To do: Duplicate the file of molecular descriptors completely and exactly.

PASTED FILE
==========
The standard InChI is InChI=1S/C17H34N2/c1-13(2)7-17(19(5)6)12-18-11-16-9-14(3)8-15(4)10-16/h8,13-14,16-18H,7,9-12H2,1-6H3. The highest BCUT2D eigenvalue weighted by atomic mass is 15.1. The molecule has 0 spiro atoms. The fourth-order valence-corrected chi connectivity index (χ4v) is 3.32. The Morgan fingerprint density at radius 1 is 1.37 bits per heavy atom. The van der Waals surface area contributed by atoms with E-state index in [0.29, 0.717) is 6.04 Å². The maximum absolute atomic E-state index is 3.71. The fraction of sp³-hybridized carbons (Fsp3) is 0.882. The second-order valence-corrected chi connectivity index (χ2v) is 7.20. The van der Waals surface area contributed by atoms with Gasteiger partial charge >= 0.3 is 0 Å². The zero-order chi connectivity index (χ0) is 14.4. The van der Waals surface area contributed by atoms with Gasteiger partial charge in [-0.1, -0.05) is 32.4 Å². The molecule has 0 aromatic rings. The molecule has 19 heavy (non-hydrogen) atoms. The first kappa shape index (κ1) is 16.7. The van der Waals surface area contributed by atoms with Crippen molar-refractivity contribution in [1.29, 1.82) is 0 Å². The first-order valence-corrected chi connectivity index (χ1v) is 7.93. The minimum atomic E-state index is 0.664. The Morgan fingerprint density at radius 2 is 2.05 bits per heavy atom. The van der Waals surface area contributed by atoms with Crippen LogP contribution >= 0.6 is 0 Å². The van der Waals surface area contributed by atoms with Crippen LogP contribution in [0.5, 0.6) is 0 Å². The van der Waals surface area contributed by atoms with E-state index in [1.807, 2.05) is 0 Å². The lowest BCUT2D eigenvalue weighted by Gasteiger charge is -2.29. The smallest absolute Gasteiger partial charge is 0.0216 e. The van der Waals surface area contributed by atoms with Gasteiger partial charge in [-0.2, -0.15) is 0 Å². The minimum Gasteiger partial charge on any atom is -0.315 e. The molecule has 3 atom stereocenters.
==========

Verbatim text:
The standard InChI is InChI=1S/C17H34N2/c1-13(2)7-17(19(5)6)12-18-11-16-9-14(3)8-15(4)10-16/h8,13-14,16-18H,7,9-12H2,1-6H3. The highest BCUT2D eigenvalue weighted by atomic mass is 15.1. The molecule has 0 spiro atoms. The fourth-order valence-corrected chi connectivity index (χ4v) is 3.32. The Morgan fingerprint density at radius 1 is 1.37 bits per heavy atom. The van der Waals surface area contributed by atoms with E-state index in [0.29, 0.717) is 6.04 Å². The maximum absolute atomic E-state index is 3.71. The fraction of sp³-hybridized carbons (Fsp3) is 0.882. The second-order valence-corrected chi connectivity index (χ2v) is 7.20. The van der Waals surface area contributed by atoms with Gasteiger partial charge >= 0.3 is 0 Å². The zero-order chi connectivity index (χ0) is 14.4. The van der Waals surface area contributed by atoms with Gasteiger partial charge in [-0.1, -0.05) is 32.4 Å². The molecule has 0 aromatic rings. The molecule has 19 heavy (non-hydrogen) atoms. The first kappa shape index (κ1) is 16.7. The van der Waals surface area contributed by atoms with Crippen molar-refractivity contribution in [1.29, 1.82) is 0 Å². The first-order valence-corrected chi connectivity index (χ1v) is 7.93. The minimum atomic E-state index is 0.664. The Morgan fingerprint density at radius 2 is 2.05 bits per heavy atom. The van der Waals surface area contributed by atoms with Crippen LogP contribution >= 0.6 is 0 Å². The van der Waals surface area contributed by atoms with Crippen LogP contribution in [0.5, 0.6) is 0 Å². The van der Waals surface area contributed by atoms with E-state index in [1.807, 2.05) is 0 Å². The lowest BCUT2D eigenvalue weighted by Gasteiger charge is -2.29. The smallest absolute Gasteiger partial charge is 0.0216 e. The van der Waals surface area contributed by atoms with Gasteiger partial charge in [-0.2, -0.15) is 0 Å². The minimum Gasteiger partial charge on any atom is -0.315 e. The molecule has 3 atom stereocenters.